The Columbia team had previously found similar epigenetic mechanisms in adult animals in response to nicotine and alcohol in the brain’s reward center, known as the nucleus accumbens.
In the present study, however, the epigenetic effects of cannabinoids were found to be specific to adolescents and to target the brain’s prefrontal cortex.
The prefrontal cortex, which plays a role in various executive functions, including long-term planning and self-control, is one of the last regions of the brain to reach maturity, a fact that has long been linked to adolescents’ propensity for risky behavior.
Moreover, aberrant prefrontal cortex activity is often observed in patients suffering from addiction. Efforts to enhance the function of the prefrontal cortex are currently being evaluated in the treatment of addiction through the use of brain stimulation and other methodologies.
“Our findings suggest that exposure to psychoactive cannabinoids during adolescence primes the animals’ prefrontal cortex, so that it responds differently to cocaine compared to animals who had been given cocaine without having previously experienced cannabis,” said Dr. Melas.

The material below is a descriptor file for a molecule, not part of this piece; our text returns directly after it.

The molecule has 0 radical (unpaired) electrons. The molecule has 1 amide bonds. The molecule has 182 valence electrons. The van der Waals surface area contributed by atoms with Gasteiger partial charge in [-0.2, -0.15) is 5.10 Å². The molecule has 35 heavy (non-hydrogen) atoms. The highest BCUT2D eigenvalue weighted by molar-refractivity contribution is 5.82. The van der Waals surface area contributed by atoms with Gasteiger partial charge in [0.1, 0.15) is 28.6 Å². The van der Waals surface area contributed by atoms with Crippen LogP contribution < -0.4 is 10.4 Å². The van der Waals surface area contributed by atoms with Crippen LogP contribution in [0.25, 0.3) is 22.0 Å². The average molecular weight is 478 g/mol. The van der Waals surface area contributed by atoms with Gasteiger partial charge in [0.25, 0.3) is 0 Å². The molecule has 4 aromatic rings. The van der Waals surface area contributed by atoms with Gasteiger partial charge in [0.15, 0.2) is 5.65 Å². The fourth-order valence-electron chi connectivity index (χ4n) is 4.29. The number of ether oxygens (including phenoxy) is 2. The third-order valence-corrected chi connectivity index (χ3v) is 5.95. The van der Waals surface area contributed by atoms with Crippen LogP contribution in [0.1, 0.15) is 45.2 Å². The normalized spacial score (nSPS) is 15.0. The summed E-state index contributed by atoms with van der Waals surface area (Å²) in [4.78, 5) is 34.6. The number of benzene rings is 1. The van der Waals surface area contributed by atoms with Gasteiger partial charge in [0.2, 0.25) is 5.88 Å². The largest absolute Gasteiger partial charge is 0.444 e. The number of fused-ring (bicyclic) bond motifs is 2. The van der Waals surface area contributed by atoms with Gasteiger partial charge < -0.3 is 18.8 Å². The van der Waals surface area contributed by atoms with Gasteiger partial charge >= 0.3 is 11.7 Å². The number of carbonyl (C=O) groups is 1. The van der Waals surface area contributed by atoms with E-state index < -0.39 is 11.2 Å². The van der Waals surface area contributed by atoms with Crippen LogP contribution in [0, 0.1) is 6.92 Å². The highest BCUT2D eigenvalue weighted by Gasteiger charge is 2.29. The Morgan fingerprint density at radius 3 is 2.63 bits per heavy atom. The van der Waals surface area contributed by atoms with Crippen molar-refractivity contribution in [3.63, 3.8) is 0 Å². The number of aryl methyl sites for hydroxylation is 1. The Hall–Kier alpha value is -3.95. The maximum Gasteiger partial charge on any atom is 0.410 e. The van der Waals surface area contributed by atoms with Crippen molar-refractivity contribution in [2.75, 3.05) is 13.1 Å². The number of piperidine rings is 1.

These results in rats offer important clues to the biological mechanisms that may underlie the way that different classes of drugs can reinforce each other in humans.
The results also support the notion that cannabis abuse during adolescence can enhance a person’s initial positive experience with a different drug, such as cocaine, which in turn can have an effect on whether that person chooses to continue, or expand, their initial use of cocaine.
“This study suggests that teenagers who use cannabis may have a favorable initial reaction to cocaine, which will increase their likelihood of engaging in its repeated use so that they eventually become addicted, especially if they carry additional environmental or genetic vulnerabilities,” said Dr. Denise Kandel.
Most research involving rodents and addiction has traditionally focused on adult animals. It has also largely been limited to studying one substance of abuse at a time, without taking into consideration a history of drug exposure in adolescence.